The climbing grade eased after the next pitch (-IV) and I took over the lead at this point giving Barry a very well-earned break. The next few pitches rose up over easy slabs (III) from one side of the ridge to the other, then mostly on the right-hand side avoiding small gendarmes with the occasional short back-climb until a small col was reached just before a posed block. We could see the top. From this col the route followed down to the left along a small narrow, snow-covered, gangway avoiding the last prominent gendarme before reaching a short tunnel between huge boulders that otherwise blocked the ridge. From the tunnel and after some easy terrain we had gained the summit at 3,305m.
Photo 5: Evening abseiling down the south face.
The North Ridge of Piz Badile was climbed. With over 10 hours since the col at 2,589m, 22-plus pitches of continuous glorious climbing on superb granite, we had now to turn our attentions to getting down the south face to the Gianetti Hut.
The pair of Italians had just started descending from the peak when we had arrived. We could hear the Swiss team further below while the Czech team had turned back several hours before, opting to abseil back down the North Ridge. The Austrians, we imagined, were sipping coffee in the hut by that stage.
We changed into our big boots, had a quick snack, gathered ourselves and started the descent from immediately below the summit trig point via a short chimney (into Italy) to the top of the descent route that is defined on the east side of by a steep couloir and on the west side by the south ridge. The guide book suggested that we should descend the top section of the couloir. On closer inspection of the snow- and rubble-filled couloir, we decided to set up an abseil and descend down the slabs to the right of couloir. We could see the Italians immediately below us in some confusion, slipping in the couloir and untangling their ropes. I backed up an existing abseil point with some 8mm tat that I’d brought along and we started to arrange our two 50m ropes for the descent. One of the Italians came bolting back up to our newly set up abseil point and threaded their ropes through before we had a chance to get started (as I said early, simply just not cricket!). After an inconvenient delay we then abseiled down to another ledge and lo and behold there was an abseil point and some streaks of orange paint to indicate the descent route. Sorted! For the next few abseils the Italians were slowing us up big time and they kept asking which way now and then they’d rush off down ahead of us. At the end of our second 50m abseil we noticed that the pair of Italians were preparing to abseil down the right hand side of the ridge via a new looking bolt and chain abseil point. Like a haunting memory we remembered Heidi, back at the hut, warning us not to abseil down via this chain saying “you must stay on the left side of the ridge until the cross!” and that there was another abseil point further along the ledge. And there was. We convinced the Italians to follow us, away from their deaths, and we reconvened our descent down the south face.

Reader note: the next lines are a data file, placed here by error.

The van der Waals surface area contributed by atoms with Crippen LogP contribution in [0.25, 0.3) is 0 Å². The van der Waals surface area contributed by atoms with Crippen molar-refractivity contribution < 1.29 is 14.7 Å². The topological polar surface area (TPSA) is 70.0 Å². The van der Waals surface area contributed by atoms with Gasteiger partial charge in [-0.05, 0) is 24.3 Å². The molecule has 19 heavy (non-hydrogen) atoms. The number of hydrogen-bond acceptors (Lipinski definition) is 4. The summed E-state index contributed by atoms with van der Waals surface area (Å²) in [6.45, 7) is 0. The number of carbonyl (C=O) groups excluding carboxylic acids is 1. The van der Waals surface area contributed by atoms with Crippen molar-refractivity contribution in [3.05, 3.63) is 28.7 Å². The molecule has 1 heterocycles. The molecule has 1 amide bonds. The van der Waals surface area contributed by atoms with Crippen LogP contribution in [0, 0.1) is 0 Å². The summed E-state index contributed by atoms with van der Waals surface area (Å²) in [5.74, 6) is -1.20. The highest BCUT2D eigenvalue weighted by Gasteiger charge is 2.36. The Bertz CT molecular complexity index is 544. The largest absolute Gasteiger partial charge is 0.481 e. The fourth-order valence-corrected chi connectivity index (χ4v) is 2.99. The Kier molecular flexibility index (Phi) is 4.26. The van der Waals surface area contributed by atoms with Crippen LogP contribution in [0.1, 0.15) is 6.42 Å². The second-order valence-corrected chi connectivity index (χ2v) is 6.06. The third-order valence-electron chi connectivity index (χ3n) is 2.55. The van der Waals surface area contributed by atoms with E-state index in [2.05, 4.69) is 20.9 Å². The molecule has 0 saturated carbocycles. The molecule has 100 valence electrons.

Four 50m abseils down from the top of the couloir (from just below the summit trig) brought us to a ledge and narrow track that led down parallel to the ridge to another abseil point. This abseil led down to another ledge at the bottom of the couloir where another abseil point awaited. The Italians kept slowing us up and, despite our best efforts, we couldn’t get past them. Awkward individuals. We then convinced them to abseil down our ropes to speed things up as their ropes kept getting tangled and they seemed to be all up in a heap. I set up the abseil down and then one, then the other Italian and then Barry followed. This abseil ended at the path way to the cross which Heidi, like the oracle, had warned us was difficult to find. The path went down a bit, right a bit, up a bit (not down which is where some apparently go wrong), across a bit, left a bit and steeply down a bit to a ledge at the top of sheer gully which was marked by a metal cross erected by the Italian Climbing Federation. This cross doubled as the abseil point, or so all the tat suggested. Another nearly 50m-long free-hanging abseil, this time down the right-hand side of the ridge led to the final abseil point. By this stage it was getting late and the Gianetti hut, which had been visible for a lot of the descent, was lost in the darkness. The final abseil led down onto a snow field (c 2,900m) with a trail of foot prints leading to the moraine. We packed away our ropes, donned our head torches, and set off down to the hut in the dark. The Nordkante was climbed and the south face descended! Job done! Myself and Wattsie roared out an ol’ Clare shout, shocking the Italians a bit and fumbled our way down guided by the outside hut light that the guardian had put on when he spotted our head torches.